The only downside to POE NVR's, atleast the ones I have dealt with, is that you cannot access the cameras web interface when the camera is connected to the embedded POE switch without doing some jimmy rigging. The internal POE switch has its own private subnet which is inaccessible to the outside world and this gives the system its plug and play features. Basically the cameras IP addresses will be on a different subnet than the NVR's This is real nice for end users who have no clue on how to setup IP cameras as it gives them the option to plug in the camera to the NVR and you get video a few seconds later. Its a downside to installers who like to "tinker" with all of the configurable settings an IP camera would have to offer.

Also, its kind of funky when mixing brands of cameras with POE NVR's. For example, if you tried to hook up an Axis camera to a Dahua POE NVR, you would first have to find out what the funky subnet format is of the internal switch is and then set your IP camera to that funky subnet on a seperate switch or router, and then plug it in to the POE NVR. Not exactly intuitive, but doable.

I'd prefer to atleast have the option of the internal switch to be a typical dumb switch without its own private subnet so the cameras IP's and the NVR IP can be on the same subnet.

Well there's always a trade off between ease of use and granular control. The best way to make something idiot-proof (or at least idiot-resistant) is to lock down all possible settings to prevent someone from changing the subnet or whatever to an incorrect value, crashing the entire system. Take Apple products. One reason it "just works" is most of the settings are locked down out of the box, so the chance of two weird settings conflicting with each other is severly reduced.

John, Costar Video Systems has an embedded unit with POE switch. It is part of a new XDi product line. It supports 4, 8, 16, and 32 channels and has an 8 channel POE switch built in. They offer an 8 and 24 port POE switch to connect the remaining cameras.

CBC/Ganz has an embedded NVR. Like some of the other ones mentioned, they embed an 8-port POE switch and then include an external 8-Port POE switch for the rest of the cameras. I am told that this is done because of the heat generated by embedding a 16 port POE switch, but I'm not sure on that.

Ganz PixelMaster Pro

I normally sell Enterprise deployments, but I jumped on the Hikvision bandwagon. Up until 4/30/14, they offer a 30% discount on their value lin e NVRs and cameras. I can not keep up with the $1500 sale of a 4 channel NVR (built in POE) and 4 x 1 MP IP66 cameras (42% margin drop shipped). I must say, I am very impressed with the client and mobile app that comes with this. Axis and all the others in the market, beware. All the Enterprise integrators may consider these systems for low cost low camera count solutions (especially for process monitoring). The cool thing is that all of the products are 3+ year warranty and the cameras are supported by most VMS offerings (which makes the $300 4 channel, $500 8 channel, and $800 16 channel NVRs with embedded PoE ) potential throwaway or Ebay items for entry to enterprise deployments.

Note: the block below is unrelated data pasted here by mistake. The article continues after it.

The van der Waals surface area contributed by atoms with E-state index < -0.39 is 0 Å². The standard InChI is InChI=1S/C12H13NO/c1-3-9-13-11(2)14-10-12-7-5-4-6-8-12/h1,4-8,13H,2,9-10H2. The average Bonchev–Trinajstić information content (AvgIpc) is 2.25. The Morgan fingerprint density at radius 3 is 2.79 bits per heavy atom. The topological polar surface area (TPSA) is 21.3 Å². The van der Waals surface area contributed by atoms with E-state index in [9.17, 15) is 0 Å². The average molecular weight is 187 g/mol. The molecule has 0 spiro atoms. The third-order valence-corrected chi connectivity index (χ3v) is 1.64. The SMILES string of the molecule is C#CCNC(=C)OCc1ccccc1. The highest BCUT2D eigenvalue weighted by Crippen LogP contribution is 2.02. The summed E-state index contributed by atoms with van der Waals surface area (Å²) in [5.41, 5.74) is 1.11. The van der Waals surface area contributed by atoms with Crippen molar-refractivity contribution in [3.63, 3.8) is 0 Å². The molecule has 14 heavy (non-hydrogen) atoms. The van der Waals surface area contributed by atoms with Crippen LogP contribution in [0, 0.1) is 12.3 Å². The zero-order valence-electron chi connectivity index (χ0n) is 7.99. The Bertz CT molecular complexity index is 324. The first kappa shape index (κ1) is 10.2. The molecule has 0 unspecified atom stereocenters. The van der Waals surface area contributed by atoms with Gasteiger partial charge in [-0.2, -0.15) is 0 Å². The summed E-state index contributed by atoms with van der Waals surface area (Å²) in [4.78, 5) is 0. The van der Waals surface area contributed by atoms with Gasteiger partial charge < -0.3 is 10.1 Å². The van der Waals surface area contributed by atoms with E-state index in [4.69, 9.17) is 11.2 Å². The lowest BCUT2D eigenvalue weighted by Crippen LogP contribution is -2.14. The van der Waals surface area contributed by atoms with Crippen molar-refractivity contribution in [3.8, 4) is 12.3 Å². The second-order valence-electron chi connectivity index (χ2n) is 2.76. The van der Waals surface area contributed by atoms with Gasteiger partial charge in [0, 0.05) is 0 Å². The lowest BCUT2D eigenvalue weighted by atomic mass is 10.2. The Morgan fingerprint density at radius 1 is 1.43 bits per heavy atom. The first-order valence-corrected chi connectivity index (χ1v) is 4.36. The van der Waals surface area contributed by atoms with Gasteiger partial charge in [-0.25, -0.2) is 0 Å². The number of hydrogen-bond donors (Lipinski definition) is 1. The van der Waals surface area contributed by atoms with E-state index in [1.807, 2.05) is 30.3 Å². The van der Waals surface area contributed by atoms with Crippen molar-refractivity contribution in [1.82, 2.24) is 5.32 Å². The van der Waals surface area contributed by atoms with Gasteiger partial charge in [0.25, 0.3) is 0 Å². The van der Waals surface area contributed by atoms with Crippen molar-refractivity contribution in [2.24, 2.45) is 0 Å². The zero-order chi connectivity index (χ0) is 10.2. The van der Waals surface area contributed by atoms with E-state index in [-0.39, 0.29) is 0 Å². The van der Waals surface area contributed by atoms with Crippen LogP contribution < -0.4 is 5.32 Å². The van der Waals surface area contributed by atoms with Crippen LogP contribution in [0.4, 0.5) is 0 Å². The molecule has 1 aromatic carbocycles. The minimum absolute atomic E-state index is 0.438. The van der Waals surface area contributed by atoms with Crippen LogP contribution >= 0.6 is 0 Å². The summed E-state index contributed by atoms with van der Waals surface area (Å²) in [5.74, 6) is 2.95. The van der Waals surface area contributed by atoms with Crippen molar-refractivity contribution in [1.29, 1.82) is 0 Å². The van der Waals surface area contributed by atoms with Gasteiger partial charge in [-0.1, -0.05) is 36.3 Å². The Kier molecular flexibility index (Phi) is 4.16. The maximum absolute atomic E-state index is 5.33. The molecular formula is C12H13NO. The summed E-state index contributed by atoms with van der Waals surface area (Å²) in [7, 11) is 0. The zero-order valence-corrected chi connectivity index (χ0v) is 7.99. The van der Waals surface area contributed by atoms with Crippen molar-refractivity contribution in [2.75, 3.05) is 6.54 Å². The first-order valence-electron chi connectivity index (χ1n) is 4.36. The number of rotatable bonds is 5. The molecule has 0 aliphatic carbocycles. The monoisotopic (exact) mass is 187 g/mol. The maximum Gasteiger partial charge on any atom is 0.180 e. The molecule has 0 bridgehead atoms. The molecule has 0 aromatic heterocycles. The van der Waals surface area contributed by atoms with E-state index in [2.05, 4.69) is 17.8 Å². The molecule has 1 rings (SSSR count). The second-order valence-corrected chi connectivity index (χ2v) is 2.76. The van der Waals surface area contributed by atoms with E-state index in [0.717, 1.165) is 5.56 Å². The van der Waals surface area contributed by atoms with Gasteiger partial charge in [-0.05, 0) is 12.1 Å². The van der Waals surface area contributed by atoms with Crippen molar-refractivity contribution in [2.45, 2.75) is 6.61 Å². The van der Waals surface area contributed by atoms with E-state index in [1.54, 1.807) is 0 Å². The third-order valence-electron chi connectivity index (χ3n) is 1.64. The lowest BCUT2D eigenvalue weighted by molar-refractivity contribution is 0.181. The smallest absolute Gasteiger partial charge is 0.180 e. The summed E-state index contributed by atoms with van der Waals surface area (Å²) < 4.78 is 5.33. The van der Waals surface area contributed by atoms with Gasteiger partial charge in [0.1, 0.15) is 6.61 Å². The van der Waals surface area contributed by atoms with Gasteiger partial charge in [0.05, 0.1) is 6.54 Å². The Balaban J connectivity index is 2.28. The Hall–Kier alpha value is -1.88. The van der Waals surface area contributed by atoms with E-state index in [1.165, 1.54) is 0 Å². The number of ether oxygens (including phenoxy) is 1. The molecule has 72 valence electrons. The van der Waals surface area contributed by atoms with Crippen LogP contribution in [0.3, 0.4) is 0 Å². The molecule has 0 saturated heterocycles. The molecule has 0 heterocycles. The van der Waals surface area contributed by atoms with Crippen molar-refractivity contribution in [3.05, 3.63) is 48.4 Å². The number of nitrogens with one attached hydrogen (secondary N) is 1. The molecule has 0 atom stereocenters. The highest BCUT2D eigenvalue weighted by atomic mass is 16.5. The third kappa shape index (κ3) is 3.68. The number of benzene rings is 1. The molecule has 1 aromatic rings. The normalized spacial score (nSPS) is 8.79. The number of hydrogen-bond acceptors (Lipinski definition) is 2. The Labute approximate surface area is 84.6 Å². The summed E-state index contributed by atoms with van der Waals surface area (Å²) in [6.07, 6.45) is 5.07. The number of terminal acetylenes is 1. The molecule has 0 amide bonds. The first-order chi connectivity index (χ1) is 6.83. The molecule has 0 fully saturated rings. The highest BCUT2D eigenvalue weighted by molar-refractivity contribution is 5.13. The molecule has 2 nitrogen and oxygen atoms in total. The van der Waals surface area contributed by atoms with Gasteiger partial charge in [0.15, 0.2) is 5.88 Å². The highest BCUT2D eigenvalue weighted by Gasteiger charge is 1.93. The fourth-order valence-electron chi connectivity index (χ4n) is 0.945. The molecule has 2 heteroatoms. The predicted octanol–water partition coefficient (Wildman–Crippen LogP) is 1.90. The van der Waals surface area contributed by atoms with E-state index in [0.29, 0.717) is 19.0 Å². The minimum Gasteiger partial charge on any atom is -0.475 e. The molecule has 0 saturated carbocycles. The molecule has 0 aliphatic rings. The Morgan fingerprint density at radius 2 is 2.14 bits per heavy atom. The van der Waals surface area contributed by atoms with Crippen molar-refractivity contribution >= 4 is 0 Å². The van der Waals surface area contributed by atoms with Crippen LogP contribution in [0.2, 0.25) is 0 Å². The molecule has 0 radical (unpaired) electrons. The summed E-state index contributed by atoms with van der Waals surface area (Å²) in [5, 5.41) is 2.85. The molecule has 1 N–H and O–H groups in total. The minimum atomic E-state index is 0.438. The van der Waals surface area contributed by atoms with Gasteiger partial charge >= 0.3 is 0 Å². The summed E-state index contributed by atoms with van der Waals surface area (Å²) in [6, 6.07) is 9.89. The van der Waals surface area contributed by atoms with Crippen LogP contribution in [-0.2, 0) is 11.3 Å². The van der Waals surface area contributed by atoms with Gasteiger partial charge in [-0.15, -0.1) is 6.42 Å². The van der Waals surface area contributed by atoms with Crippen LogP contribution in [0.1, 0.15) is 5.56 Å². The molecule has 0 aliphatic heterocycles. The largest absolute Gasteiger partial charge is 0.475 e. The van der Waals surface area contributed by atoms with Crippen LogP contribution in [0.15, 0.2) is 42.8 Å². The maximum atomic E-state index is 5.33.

@Rukmini....sorry for the delay in your answer. 2 months is extreme. They are not related products. The other post seemed resolved with the customer changing products. @John H.....processing is very important and very limited in the small units, expanded in the larger units. Amazingly it makes a difference in the live view. These systems are here to stay and good points were brought up about camera interoperability, hard drive options, APPS and ease if configuration. I also believe these will be starter systems for larger users and will help ease the transition to IP for those still installing Analog and have that customer that insists on a better image. There were a few other good points mentioned but they are usually best learned through the experience so I won't highlight them. Frankly they are a great way to introduce lower cost IP cameras to integrators that have their favorites already. The next question is going to be what more can be done to simplify an install and the inevitable customer changes and how good is the service from the manufacturer. These units represent low cost and convenience with reasonably good video. Of course I am absolutely biased as a manufacturer sales person so feel free to discount my comments as such.
@ Greg .....lol...."discount my comments..." In my opinion you hit the nail on the head. Good job!

We have evaluated a few POE PSE devices to integrate into the servers we design and build.

Some of them behave like a switch and present a single IP to the system while others present an IP from each of the ports.

The POE power aspect has been the tricky one to validate, but we have weeded out those devices that simply could not maintain the power out to several 9W IR cams.

The other thing to bear in mind is that these devices may be POE ModeA or ModeB from the PSE side as allowed by the spec. The cameras themselves must allow both modes to be called POE compatible. Note that the M12 connected cameras are NOT POE compliant because they only have 4 of the 8 wires coming in.